Serving as a touchstone for a much-needed research program on social scales, this volume challenges disciplinary boundaries and brings into focus a paradoxical state of affairs in contemporary thought: the domain of local-global interactions has not yet been identified as an object of analysis in its own right, despite engaging a large, multi-disciplinary research community with strong potential for cross-fertilization. Bringing together internationally renowned as well as emerging scholars, this book presents concrete case studies framed by theoretical concern with the issue of scale. It demonstrates that a diverse array of theoretical, methodological and empirical perspectives can productively converge on a common set of problems related to social, temporal and spatial scales and contemporary globalization. Local Politics, Global Impacts will stimulate empirical and theoretical research that focuses on understanding how political concepts, practices, and instruments translate across scales, and contribute to the emergence of a self-aware community of scholars and practitioners focusing explicitly on modelling the dynamics of local-regional-global interactions.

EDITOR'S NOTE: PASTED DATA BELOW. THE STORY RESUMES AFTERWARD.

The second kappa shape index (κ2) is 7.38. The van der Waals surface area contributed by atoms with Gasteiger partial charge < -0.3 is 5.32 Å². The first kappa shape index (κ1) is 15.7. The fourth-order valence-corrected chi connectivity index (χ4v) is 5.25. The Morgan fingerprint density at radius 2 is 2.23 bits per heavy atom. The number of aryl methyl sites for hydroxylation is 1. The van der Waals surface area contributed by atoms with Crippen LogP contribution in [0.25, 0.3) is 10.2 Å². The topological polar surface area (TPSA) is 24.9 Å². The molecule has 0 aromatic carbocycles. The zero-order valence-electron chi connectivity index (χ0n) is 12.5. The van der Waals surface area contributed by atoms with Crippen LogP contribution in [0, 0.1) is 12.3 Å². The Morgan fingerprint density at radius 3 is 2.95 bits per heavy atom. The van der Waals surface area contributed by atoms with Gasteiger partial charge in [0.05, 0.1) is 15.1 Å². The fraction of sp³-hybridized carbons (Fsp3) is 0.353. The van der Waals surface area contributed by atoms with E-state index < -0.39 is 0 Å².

The contributions for this book have been gathered over several years from conferences held in the series of Mechatronics and Machine Vision in Practice, the latest of which was held in Ankara, Turkey. The essential aspect is that they concern practical applications rather than the derivation of mere theory, though simulations and visualization are important components. The topics range from mining, with its heavy engineering, to the delicate machining of holes in the human skull or robots for surgery on human flesh. Mobile robots continue to be a hot topic, both from the need for navigation and for the task of stabilization of unmanned aerial vehicles. The swinging of a spray rig is damped, while machine vision is used for the control of heating in an asphalt-laying machine. Manipulators are featured, both for general tasks and in the form of grasping fingers. A robot arm is proposed for adding to the mobility scooter of the elderly. Can EEG signals be a means to control a robot? Can face recognition be achieved in varying illumination?"
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